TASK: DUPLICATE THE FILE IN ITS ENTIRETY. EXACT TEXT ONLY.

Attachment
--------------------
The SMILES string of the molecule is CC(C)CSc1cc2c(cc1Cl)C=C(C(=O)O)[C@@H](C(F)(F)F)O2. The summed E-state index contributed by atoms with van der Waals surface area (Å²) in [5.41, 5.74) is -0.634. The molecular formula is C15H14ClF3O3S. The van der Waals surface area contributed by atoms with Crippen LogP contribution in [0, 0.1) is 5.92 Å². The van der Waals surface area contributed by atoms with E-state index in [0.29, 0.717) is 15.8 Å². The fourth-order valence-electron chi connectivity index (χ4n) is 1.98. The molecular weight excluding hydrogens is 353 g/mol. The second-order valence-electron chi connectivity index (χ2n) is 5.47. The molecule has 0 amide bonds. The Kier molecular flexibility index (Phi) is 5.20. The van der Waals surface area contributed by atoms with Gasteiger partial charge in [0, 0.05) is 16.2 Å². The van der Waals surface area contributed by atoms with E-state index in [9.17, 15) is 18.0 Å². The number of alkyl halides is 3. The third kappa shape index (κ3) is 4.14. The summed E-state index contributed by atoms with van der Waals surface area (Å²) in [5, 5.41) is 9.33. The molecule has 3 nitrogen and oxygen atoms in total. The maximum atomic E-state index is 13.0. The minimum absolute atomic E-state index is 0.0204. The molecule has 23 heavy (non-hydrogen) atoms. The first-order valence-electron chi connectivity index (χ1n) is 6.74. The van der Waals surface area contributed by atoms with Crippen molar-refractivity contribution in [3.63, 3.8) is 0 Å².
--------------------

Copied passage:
The SMILES string of the molecule is CC(C)CSc1cc2c(cc1Cl)C=C(C(=O)O)[C@@H](C(F)(F)F)O2. The summed E-state index contributed by atoms with van der Waals surface area (Å²) in [5.41, 5.74) is -0.634. The molecular formula is C15H14ClF3O3S. The van der Waals surface area contributed by atoms with Crippen LogP contribution in [0, 0.1) is 5.92 Å². The van der Waals surface area contributed by atoms with E-state index in [0.29, 0.717) is 15.8 Å². The fourth-order valence-electron chi connectivity index (χ4n) is 1.98. The molecular weight excluding hydrogens is 353 g/mol. The second-order valence-electron chi connectivity index (χ2n) is 5.47. The molecule has 0 amide bonds. The Kier molecular flexibility index (Phi) is 5.20. The van der Waals surface area contributed by atoms with Gasteiger partial charge in [0, 0.05) is 16.2 Å². The van der Waals surface area contributed by atoms with E-state index in [9.17, 15) is 18.0 Å². The number of alkyl halides is 3. The third kappa shape index (κ3) is 4.14. The summed E-state index contributed by atoms with van der Waals surface area (Å²) in [5, 5.41) is 9.33. The molecule has 3 nitrogen and oxygen atoms in total. The maximum atomic E-state index is 13.0. The minimum absolute atomic E-state index is 0.0204. The molecule has 23 heavy (non-hydrogen) atoms. The first-order valence-electron chi connectivity index (χ1n) is 6.74. The van der Waals surface area contributed by atoms with Crippen molar-refractivity contribution in [3.63, 3.8) is 0 Å².